Perceived gender ratings for high and low scorers on the autism-spectrum quotient consistent with the extreme male brain account of autism

Diana Tan, Suzanna Russell-Smith, Jessica Simons, Murray Maybery, Doris Leung, Honey Ng, Andrew Whitehouse

Research output: Contribution to journalArticlepeer-review

19 Citations (Web of Science)

Abstract

© 2015 Tan et al. The Extreme Male Brain (EMB) theory posits that autistic traits are linked to excessive exposure to testosterone in utero. While findings from a number of studies are consistent with this theory, other studies have produced contradictory results. For example, some findings suggest that rather than being linked to hypermasculinization for males, or defeminization for females, elevated levels of autistic traits are instead linked to more androgynous physical features. The current study provided further evidence relevant to the EMB and androgony positions by comparing groups of males selected for high or low scores on the Autismspectrum Quotient (AQ) as to the rated masculinity of their faces and voices, and comparable groups of females as to the rated femininity of their faces and voices. The voices of High-AQ males were rated as more masculine than those of Low-AQ males, while the faces of High-AQ females were rated as less feminine than those of Low-AQ females. There was no effect of AQ group on femininity ratings for female voices or on masculinity ratings for male faces. The results thus provide partial support for a link between high levels of autisticlike traits and hypermasculinization for males and defeminization for females, consistent with the EMB theory. Copyright:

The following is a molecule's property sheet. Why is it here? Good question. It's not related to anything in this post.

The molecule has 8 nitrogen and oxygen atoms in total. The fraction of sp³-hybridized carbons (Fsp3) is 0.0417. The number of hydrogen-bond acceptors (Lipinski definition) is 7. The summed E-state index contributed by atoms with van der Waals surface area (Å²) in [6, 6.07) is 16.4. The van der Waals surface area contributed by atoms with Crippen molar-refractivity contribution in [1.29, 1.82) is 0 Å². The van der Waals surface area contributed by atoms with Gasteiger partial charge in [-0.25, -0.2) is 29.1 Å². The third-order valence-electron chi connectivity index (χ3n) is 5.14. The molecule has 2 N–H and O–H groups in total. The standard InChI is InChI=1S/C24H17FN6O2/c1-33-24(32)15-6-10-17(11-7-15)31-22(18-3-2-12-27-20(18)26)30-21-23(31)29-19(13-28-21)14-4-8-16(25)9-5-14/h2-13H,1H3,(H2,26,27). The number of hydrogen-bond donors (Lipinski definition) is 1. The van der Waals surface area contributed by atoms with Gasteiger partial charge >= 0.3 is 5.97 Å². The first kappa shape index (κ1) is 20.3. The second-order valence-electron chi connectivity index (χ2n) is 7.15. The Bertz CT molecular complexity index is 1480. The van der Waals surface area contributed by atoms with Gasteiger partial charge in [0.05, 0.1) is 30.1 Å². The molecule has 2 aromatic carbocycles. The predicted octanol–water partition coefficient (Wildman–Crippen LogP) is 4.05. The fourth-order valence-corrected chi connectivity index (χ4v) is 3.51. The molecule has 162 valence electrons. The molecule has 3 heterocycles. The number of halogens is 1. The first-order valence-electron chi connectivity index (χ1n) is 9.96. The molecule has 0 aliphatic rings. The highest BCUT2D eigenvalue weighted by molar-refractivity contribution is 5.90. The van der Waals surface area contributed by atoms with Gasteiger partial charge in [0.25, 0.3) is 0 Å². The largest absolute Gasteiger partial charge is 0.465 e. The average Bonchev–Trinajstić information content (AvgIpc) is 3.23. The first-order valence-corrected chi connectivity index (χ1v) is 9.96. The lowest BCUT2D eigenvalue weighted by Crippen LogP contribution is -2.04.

Original languageEnglish
Article numbere0131780
Pages (from-to)1-9
Number of pages9
JournalPLoS One
Volume10
Issue number7
DOIs
Publication statusPublished - 17 Jul 2015

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